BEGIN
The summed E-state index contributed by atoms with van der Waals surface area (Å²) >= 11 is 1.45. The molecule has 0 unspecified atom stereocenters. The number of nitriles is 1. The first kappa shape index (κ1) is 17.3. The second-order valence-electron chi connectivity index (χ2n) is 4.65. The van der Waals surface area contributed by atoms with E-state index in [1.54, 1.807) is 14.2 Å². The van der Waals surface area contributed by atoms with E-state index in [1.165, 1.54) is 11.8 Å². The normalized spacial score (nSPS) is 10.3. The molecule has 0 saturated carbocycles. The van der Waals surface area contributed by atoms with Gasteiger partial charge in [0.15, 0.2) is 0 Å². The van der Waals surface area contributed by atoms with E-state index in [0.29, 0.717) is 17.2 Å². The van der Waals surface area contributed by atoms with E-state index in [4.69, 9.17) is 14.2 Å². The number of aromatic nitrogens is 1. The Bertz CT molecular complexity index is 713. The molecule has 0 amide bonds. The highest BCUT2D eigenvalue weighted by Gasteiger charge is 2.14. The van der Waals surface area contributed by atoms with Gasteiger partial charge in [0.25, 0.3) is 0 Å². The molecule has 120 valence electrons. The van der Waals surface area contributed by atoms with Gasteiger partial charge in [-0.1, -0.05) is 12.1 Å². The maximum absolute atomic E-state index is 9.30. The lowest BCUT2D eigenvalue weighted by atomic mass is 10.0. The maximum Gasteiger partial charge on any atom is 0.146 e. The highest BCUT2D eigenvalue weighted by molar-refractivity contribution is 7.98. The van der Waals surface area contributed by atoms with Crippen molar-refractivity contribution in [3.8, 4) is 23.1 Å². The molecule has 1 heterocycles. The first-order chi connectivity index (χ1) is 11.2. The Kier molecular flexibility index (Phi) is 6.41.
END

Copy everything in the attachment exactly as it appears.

The summed E-state index contributed by atoms with van der Waals surface area (Å²) >= 11 is 1.45. The molecule has 0 unspecified atom stereocenters. The number of nitriles is 1. The first kappa shape index (κ1) is 17.3. The second-order valence-electron chi connectivity index (χ2n) is 4.65. The van der Waals surface area contributed by atoms with E-state index in [1.54, 1.807) is 14.2 Å². The van der Waals surface area contributed by atoms with E-state index in [1.165, 1.54) is 11.8 Å². The normalized spacial score (nSPS) is 10.3. The molecule has 0 saturated carbocycles. The van der Waals surface area contributed by atoms with Gasteiger partial charge in [0.15, 0.2) is 0 Å². The van der Waals surface area contributed by atoms with E-state index in [0.29, 0.717) is 17.2 Å². The van der Waals surface area contributed by atoms with E-state index in [4.69, 9.17) is 14.2 Å². The number of aromatic nitrogens is 1. The Bertz CT molecular complexity index is 713. The molecule has 0 amide bonds. The highest BCUT2D eigenvalue weighted by Gasteiger charge is 2.14. The van der Waals surface area contributed by atoms with Gasteiger partial charge in [0.25, 0.3) is 0 Å². The molecule has 120 valence electrons. The van der Waals surface area contributed by atoms with Gasteiger partial charge in [-0.1, -0.05) is 12.1 Å². The maximum absolute atomic E-state index is 9.30. The lowest BCUT2D eigenvalue weighted by atomic mass is 10.0. The maximum Gasteiger partial charge on any atom is 0.146 e. The highest BCUT2D eigenvalue weighted by molar-refractivity contribution is 7.98. The van der Waals surface area contributed by atoms with Crippen molar-refractivity contribution in [3.8, 4) is 23.1 Å². The molecule has 1 heterocycles. The first-order chi connectivity index (χ1) is 11.2. The Kier molecular flexibility index (Phi) is 6.41.